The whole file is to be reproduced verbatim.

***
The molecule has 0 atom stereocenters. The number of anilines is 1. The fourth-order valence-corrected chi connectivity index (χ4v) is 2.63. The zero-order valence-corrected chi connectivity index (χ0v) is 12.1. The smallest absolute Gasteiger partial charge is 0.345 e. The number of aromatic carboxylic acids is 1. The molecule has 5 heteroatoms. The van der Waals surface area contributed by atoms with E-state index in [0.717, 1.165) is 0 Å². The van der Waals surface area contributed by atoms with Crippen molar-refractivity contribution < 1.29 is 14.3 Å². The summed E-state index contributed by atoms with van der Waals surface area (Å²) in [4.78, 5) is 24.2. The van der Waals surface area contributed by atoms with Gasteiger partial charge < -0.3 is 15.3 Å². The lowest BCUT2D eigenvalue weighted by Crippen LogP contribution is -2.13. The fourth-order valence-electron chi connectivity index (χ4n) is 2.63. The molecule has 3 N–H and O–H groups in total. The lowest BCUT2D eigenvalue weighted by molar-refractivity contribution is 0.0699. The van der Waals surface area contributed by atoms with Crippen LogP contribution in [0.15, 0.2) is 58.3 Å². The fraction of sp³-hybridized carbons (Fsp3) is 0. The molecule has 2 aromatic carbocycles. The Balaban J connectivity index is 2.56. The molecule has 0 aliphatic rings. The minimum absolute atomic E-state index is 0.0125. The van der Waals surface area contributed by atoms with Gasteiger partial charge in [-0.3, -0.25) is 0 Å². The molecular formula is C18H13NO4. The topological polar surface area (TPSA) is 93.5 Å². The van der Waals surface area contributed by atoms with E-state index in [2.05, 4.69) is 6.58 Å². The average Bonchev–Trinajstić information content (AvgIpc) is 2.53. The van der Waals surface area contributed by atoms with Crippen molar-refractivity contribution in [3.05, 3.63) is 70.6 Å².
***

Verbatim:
The molecule has 0 atom stereocenters. The number of anilines is 1. The fourth-order valence-corrected chi connectivity index (χ4v) is 2.63. The zero-order valence-corrected chi connectivity index (χ0v) is 12.1. The smallest absolute Gasteiger partial charge is 0.345 e. The number of aromatic carboxylic acids is 1. The molecule has 5 heteroatoms. The van der Waals surface area contributed by atoms with E-state index in [0.717, 1.165) is 0 Å². The van der Waals surface area contributed by atoms with Crippen molar-refractivity contribution < 1.29 is 14.3 Å². The summed E-state index contributed by atoms with van der Waals surface area (Å²) in [4.78, 5) is 24.2. The van der Waals surface area contributed by atoms with Gasteiger partial charge < -0.3 is 15.3 Å². The lowest BCUT2D eigenvalue weighted by Crippen LogP contribution is -2.13. The fourth-order valence-electron chi connectivity index (χ4n) is 2.63. The molecule has 3 N–H and O–H groups in total. The lowest BCUT2D eigenvalue weighted by molar-refractivity contribution is 0.0699. The van der Waals surface area contributed by atoms with Crippen LogP contribution in [0.15, 0.2) is 58.3 Å². The fraction of sp³-hybridized carbons (Fsp3) is 0. The molecule has 2 aromatic carbocycles. The Balaban J connectivity index is 2.56. The molecule has 0 aliphatic rings. The minimum absolute atomic E-state index is 0.0125. The van der Waals surface area contributed by atoms with Gasteiger partial charge in [-0.3, -0.25) is 0 Å². The molecular formula is C18H13NO4. The topological polar surface area (TPSA) is 93.5 Å². The van der Waals surface area contributed by atoms with E-state index in [2.05, 4.69) is 6.58 Å². The average Bonchev–Trinajstić information content (AvgIpc) is 2.53. The van der Waals surface area contributed by atoms with Crippen molar-refractivity contribution in [3.05, 3.63) is 70.6 Å².